Danish Battle-Ax with Design in Silver.
- Dated: 18th century
- Culture: Indian (Mughal)
- Measurements: overall length 40.5 cm
The dagger has a straight, double-edged, Damascus steel blade, grooved at the centre and slightly strengthened at the tip. It features a beautiful, dark green jade grip with an angled pommel, chiselled with floral motifs at the edge and enriched with rubies framed with yellow gold.
The silver-plated wooden scabbard is engraved and decorated at the upper parts with a bas-relieved garland and a band featuring an inscription in Arabic. There’s also a shell-shaped tip, a decorated suspension ring and remains of gilding.
For similar, jade grips decorated with hard stones and gold, see “Islamic and Oriental Arms and Armour” by Robert Hales, pages 18-27. Also, this is interesting and rare blade, almost straight, has an unusual length considering the type of dagger.
- Dated: unknown
- Medium: steel, gold
- Techniques: casting, gilding
Roman Iron Socketed Arrowhead
CULTURE / REGION OF ORIGIN: Roman Empire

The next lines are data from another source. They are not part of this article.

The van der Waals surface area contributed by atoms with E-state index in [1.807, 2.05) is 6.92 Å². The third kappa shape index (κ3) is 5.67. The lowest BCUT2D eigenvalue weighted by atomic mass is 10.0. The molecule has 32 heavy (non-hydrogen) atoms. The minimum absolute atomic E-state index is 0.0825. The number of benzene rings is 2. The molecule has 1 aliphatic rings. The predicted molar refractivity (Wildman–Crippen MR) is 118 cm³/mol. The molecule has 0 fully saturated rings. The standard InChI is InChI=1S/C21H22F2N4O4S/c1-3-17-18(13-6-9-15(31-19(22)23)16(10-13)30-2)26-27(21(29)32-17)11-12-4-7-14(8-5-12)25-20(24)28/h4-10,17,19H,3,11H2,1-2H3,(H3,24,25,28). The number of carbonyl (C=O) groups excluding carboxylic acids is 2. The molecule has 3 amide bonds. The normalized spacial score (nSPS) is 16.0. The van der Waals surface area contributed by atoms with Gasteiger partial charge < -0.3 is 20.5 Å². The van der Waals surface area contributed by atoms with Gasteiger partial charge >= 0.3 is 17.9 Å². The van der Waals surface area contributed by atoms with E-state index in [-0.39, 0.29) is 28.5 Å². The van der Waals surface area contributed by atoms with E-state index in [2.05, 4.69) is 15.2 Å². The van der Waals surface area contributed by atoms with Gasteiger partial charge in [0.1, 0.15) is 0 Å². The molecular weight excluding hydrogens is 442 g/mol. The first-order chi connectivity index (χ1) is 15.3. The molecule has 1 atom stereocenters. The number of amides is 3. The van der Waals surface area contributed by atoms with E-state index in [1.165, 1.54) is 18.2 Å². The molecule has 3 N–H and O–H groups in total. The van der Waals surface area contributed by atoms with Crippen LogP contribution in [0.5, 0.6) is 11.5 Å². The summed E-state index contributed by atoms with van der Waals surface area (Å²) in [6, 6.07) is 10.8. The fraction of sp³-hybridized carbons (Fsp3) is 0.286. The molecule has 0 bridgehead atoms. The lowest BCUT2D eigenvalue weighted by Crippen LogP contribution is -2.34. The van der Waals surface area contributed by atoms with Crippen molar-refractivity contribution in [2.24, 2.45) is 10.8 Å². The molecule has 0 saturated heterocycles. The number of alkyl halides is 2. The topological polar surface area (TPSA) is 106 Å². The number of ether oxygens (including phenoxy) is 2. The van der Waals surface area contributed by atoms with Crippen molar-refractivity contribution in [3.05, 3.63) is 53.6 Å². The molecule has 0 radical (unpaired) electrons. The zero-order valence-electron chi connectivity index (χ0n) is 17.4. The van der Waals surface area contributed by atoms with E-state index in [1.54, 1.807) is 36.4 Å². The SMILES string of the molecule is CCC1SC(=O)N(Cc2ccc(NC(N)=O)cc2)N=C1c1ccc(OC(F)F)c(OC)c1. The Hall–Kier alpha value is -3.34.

DATE: Circa 3rd-4th Century AD
DIMENSIONS: 6.2 cm long (2.44)
DESCRIPTION: A substantial Roman iron socketed arrowhead. The point is square in section, widening from the tip to about 2.5 cm along its length before becoming circular in section. A small chip at the hollow base reveals the spot where a peg helped fix the arrow shaft to the arrowhead. The surfaces are a very dark rust color with a few small patches of light soil adhering. Stable and well preserved.
PROVENANCE: Formerly in a German private collection.
COMPARISONS: For a related example, see Pat Southern and Karen R. Dixon, “The Late Roman Army”, Yale Univerisyt Press, 1996, Figure 49 b.
SPECIAL NOTES: Roman arrowheads were fashioned in a great variety of shapes and sizes, depending on the type of bow used or the purpose for which the weapon was set. Classic tri-lobate and tanged arrowheads that had been in use since much earlier in antiquity did continue until late in the Roman era but beginning in the 3rd Century AD socketed arrowheads such as this one, resembling Medieval bodkin style arrowheads, became widespread. The new type may have been more effective in dealing with heavy body armor such as that worn by Sassanian cavalry. Like this example, they were fixed to reed or wood shafts. Rare survivals in dry climate archaeological sites have shown the shafts were often painted to denote their owner or a matching set.